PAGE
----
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Student earns Jack Kent Cooke Scholarship, call from Ivy League school
Photos and Story by James Hill
It’s not every day a Portland Community College student is told by Columbia University to “please, apply.”
For Adam Eide, 33, that day did come as a result of The Jack Kent Cooke Foundation awarding him its Undergraduate Transfer Scholarship. It will provide him with up to $30,000 a year for three years ($90,000 total) towards tuition and a stipend, beginning in the fall. The Vernonia native and Northeast Portland resident is the first PCC student to win the scholarship in five years and is the first-ever male to represent the college. He is one of 60 scholars that were picked from 786 applicants nationwide and he’s the sixth PCC student to win the award since 2006.
“It was a complete surprise,” said Eide, who took classes at the Sylvania Campus. “I keep thinking, ‘Is this real? Am I going to wake up soon?’”
As a result of this honor, the math major has been earning inquiries from prestigious colleges and universities all over the United States that would love it if he applied to their institutions. Eide, who has already been accepted into Pacific University and the University of Portland, said that list of possible transfer destinations includes Columbia, which sent him an application shortly after being named a scholar.
“All throughout college, you kind of have to compromise your education a little bit because of costs,” he said. “Now that my finances are taken care of, I can say ‘What do you have to offer me?’ I don’t have to compromise my education. I can go and pick the school that is the best.”
The Jack Kent Cooke Foundation’s Undergraduate Transfer Scholarship Program supports achieving community college students with financial need as they transfer to and complete their bachelor’s degrees at the nation’s top four-year colleges and universities. Michael Morrow, who works as a financial aid liaison for PCC, immediately saw the potential in Eide when he attended Morrow’s scholarships class last fall.
“(Adam) is impressive in his academic accomplishments, but even more, he is devoted to his family, and is doing whatever it takes to be successful, working and volunteering far more hours than most of us could and still keep his grades nearly perfect,” Morrow said. “I was delighted when I was notified that Adam has been honored as a Jack Kent Cooke scholarship winner. He will do the JKC Foundation proud, PCC proud, and his family proud.”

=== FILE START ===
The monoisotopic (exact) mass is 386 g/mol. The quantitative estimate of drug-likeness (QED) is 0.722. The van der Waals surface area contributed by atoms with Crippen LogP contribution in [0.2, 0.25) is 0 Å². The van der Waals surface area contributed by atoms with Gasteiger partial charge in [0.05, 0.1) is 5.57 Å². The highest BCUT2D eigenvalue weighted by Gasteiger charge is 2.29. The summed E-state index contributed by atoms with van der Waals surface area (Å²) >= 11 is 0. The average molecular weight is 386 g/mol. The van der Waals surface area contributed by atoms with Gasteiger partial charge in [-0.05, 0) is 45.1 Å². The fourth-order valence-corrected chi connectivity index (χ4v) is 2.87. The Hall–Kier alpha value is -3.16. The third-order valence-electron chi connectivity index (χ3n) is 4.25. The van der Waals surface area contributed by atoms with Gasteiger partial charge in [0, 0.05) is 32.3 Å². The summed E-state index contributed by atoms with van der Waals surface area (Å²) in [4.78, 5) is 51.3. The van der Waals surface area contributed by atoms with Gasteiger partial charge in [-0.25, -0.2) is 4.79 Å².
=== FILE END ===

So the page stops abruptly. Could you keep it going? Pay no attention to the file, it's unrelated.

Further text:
Eide’s goal is to become a mathematics teacher. This trajectory toward reaching this goal probably wouldn’t have happened if it weren’t for his tight-knit family growing up in Vernonia. He admits his family struggled during those times as his single mother worked hard to raise seven children (Eide’s dad left when he was just 2 years old). He helped out the family when he was older by working at a Beaverton car dealership. He had been an honors student as a freshman, but his grades dropped off his senior year and missed 58 days of school, which he attributes to the family situation.
He even struggled with Algebra II until his mother intervened. Barely proficient with eighth-grade algebra, she helped her son work through problems anyway.
“She bugged me and bugged me to help,” he remembered. “So I showed her that this is what I’m doing and she said ‘Okay, what are you doing next?’ and then, ‘Why are you doing that?’ And I would explain it. Every time, sure enough, I’d think, ‘Oh, that’s what I did wrong there!’ My mom didn’t even know what was going on and I’d explain enough to her, and every time I’d figure it out.”
Wanting do more in life than just manage an auto dealership, Eide enrolled at PCC in the fall of 2010 where he re-kindled his love of math. After burning through savings to pay for his first year, he earned a $2,000 Howard S. Wright Scholarship from the PCC Foundation for his second year. At the same time, he became so proficient at math that he was hired on as a math tutor five days a week at the Cascade Campus Learning Center.
As he exits community college, Eide has one last problem to solve – what university will he transfer to? The pressure is on to find an answer.
“Not only do I have myself not to let down, but all my family – my mom, my aunt that has always helped and pushed me, my friends,” he said of making the most of the scholarship. “And now I have a foundation that invested a great deal of money because they believe in me and I can’t let them down. I have to make sure I succeed for those people.”